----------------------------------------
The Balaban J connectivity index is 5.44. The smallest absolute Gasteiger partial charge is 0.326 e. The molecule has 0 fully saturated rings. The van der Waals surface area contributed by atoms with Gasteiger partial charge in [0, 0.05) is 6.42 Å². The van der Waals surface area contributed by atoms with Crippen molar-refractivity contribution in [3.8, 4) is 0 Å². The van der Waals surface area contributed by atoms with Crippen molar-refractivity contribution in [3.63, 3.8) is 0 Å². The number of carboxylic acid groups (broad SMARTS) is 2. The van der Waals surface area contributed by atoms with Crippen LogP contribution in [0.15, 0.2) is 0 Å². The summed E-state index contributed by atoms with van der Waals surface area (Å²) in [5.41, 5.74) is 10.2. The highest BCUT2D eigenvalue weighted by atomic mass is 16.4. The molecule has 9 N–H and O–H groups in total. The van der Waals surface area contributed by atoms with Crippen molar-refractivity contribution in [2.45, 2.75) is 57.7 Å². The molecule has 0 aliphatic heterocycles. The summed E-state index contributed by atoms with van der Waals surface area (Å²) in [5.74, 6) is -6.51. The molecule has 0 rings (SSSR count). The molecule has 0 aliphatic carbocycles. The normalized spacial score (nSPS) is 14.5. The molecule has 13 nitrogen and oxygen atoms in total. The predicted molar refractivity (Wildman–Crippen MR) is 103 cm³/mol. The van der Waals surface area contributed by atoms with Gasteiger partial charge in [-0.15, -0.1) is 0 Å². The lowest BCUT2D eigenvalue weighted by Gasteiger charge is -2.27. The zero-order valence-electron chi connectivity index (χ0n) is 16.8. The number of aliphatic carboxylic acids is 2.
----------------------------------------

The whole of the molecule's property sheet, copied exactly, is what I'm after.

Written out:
The Balaban J connectivity index is 5.44. The smallest absolute Gasteiger partial charge is 0.326 e. The molecule has 0 fully saturated rings. The van der Waals surface area contributed by atoms with Gasteiger partial charge in [0, 0.05) is 6.42 Å². The van der Waals surface area contributed by atoms with Crippen molar-refractivity contribution in [3.8, 4) is 0 Å². The van der Waals surface area contributed by atoms with Crippen molar-refractivity contribution in [3.63, 3.8) is 0 Å². The number of carboxylic acid groups (broad SMARTS) is 2. The van der Waals surface area contributed by atoms with Crippen LogP contribution in [0.15, 0.2) is 0 Å². The summed E-state index contributed by atoms with van der Waals surface area (Å²) in [5.41, 5.74) is 10.2. The highest BCUT2D eigenvalue weighted by atomic mass is 16.4. The molecule has 9 N–H and O–H groups in total. The van der Waals surface area contributed by atoms with Crippen molar-refractivity contribution in [2.45, 2.75) is 57.7 Å². The molecule has 0 aliphatic heterocycles. The summed E-state index contributed by atoms with van der Waals surface area (Å²) in [5.74, 6) is -6.51. The molecule has 0 rings (SSSR count). The molecule has 0 aliphatic carbocycles. The normalized spacial score (nSPS) is 14.5. The molecule has 13 nitrogen and oxygen atoms in total. The predicted molar refractivity (Wildman–Crippen MR) is 103 cm³/mol. The van der Waals surface area contributed by atoms with Gasteiger partial charge in [-0.15, -0.1) is 0 Å². The lowest BCUT2D eigenvalue weighted by Gasteiger charge is -2.27. The zero-order valence-electron chi connectivity index (χ0n) is 16.8. The number of aliphatic carboxylic acids is 2.